To put it another way, complying with or not complying with design guidelines are the least of app developers' problems. I'd be happy if all the developers just learned not to point the gun at other people's feet and pull the trigger without at least making sure it's not loaded, but for some reason, everybody seems to be hell-bent on removing the safeties that would confuse them in their attempts to do so. Some degree of opaqueness and some lack of documentation have historically been safety checks against complete idiots writing software. Yes, I'm wearing my UNIX curmudgeon hat when I say that, but you have to admit that the easier programming has become, the lower the average quality of code has seemed to be. I know correlation is not causation, but the only plausible alternative is that everyone is trying to make programming easier because the average developer is getting dumber and can't handle the hard stuff, which while possible, is even more cynical than the original assertion and makes me weep for the future.

Either way, there's something really, really wrong at a fundamental level with the way we search for solutions to coding problems. There needs to be an easy way to annotate the fact that a code snippet was derived from a particular forum post, and to automatically receive email notifications (or bug reports) whenever someone flags the snippet on the original forum as being wrong or dangerous. And we as developers need to take the time to learn enough about the OS and the programming environment to ensure that we at least mostly understand what a piece of code does before we ship it in a product.

Comment: Re:Tried the AppStore help form... (Score 1) 165

by dgatwood (#47533347) Attached to: Mac OS X Yosemite Beta Opens

I got the same error after a glitch. Turns out the redemption was successful the first time, but because the server was too slow responding to the redemption request, the App Store app timed out. For whatever bizarre reason, it appears that the app store server infrastructure doesn't treat redemption requests as idempotent (clearly a bug), so subsequent attempts to redeem the same code from the same account fail. Ideally, those subsequent attempts should do nothing, but should return whatever magic value tells the App Store app to update its list of purchased items and then do whatever other work it needs to do.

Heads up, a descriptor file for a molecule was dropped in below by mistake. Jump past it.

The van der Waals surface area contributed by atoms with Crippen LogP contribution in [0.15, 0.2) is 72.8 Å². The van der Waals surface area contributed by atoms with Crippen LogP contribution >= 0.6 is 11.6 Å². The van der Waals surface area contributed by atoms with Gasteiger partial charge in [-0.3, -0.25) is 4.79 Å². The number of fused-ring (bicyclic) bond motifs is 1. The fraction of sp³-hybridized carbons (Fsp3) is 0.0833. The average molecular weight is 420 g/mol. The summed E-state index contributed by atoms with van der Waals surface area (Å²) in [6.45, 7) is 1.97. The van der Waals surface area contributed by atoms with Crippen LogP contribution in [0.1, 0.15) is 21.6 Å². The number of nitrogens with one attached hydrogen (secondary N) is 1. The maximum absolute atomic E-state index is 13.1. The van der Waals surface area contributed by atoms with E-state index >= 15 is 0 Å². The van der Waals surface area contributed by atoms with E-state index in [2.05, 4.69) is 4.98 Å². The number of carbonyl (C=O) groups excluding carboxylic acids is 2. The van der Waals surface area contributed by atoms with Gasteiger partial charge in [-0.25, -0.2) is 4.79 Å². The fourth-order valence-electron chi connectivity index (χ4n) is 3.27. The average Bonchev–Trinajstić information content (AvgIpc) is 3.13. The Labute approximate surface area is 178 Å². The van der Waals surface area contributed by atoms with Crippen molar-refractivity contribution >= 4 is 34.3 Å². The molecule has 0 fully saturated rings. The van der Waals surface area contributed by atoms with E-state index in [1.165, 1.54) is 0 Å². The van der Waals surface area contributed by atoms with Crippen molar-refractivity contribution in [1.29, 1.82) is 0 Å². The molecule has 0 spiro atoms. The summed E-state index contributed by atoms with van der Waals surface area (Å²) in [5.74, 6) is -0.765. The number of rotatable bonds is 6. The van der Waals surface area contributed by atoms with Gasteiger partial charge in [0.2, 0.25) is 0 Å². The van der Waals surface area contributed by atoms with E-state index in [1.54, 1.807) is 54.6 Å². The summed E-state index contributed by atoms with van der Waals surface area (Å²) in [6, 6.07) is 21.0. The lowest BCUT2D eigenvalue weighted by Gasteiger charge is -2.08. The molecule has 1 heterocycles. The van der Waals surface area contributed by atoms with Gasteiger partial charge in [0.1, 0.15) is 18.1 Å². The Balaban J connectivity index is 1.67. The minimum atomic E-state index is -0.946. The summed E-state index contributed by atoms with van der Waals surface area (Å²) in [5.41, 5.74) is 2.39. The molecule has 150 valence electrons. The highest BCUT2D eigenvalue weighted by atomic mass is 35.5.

To make a long story short, if you quit the App Store app and relaunch it, the Yosemite beta should appear under the Purchases tab in the App Store. From there, you can start the download.

Comment: Re:raise money privately? (Score 1) 198

A nonprofit competitor is required by law to spend any profits they make on upgrading infrastructure. So unless they massively overhire or have higher expenses because of economies of scale or renting a more expensive building, the nonprofit is pretty much guaranteed to be able to undercut any for-profit competitor while providing better service, because it doesn't have the extra overhead of profit taking.

Comment: Re:Colorado has California over a barrel (Score 1) 376

by dgatwood (#47532221) Attached to: Western US States Using Up Ground Water At an Alarming Rate

Particularly if all you need is heat. You could potentially build an almost entirely passive desalinization plant fairly readily by building a greenhouse atop the ocean and making the roof slope towards the sides with catch basins that then flow downhill towards the shore. The only thing required is an insane amount of glass (and an insane amount of space to dedicate to it).

Comment: Re:The problem is... (Score 3, Informative) 190

In theory, you can always learn more by continuing to study something. In practice, though, modern medicine has a pretty complete knowledge of smallpox. Humans have been studying the disease since before anyone even knew what a virus was. There's evidence that the Chinese were inoculating people for smallpox over a thousand years ago. And the first practical, widespread form of that vaccine dates back to the late 1700s. This was literally the very first virus ever treated with a vaccine. It's well-trodden ground, research-wise.

The problem is, this virus is highly contagious and relatively dangerous compared with other viruses. For variola major, the case fatality rate is typically 30–60%, which puts it among the worst communicable diseases out there, approaching the fatality rate of ebola, and far more contagious. With nearly a two-week average incubation period (and up to 17 days in the worst case), one minor screw-up could easily cause a very serious pandemic before enough vaccines could be produced and distributed.

So basically, you have to weigh the odds of an accidental release (which, with recent revelations about this stuff getting lost for decades, then turning up by accident, seems not so improbable) against the relatively small chance of learning anything new from it that can't also be learned from cowpox or other similar viruses. On the risk-reward curve, this seems to be so far towards the "pure risk" end that any reward would border on undeniable proof of divine intervention, which means the speculated rewards would have to be pretty darn amazing for it to be worth the risk.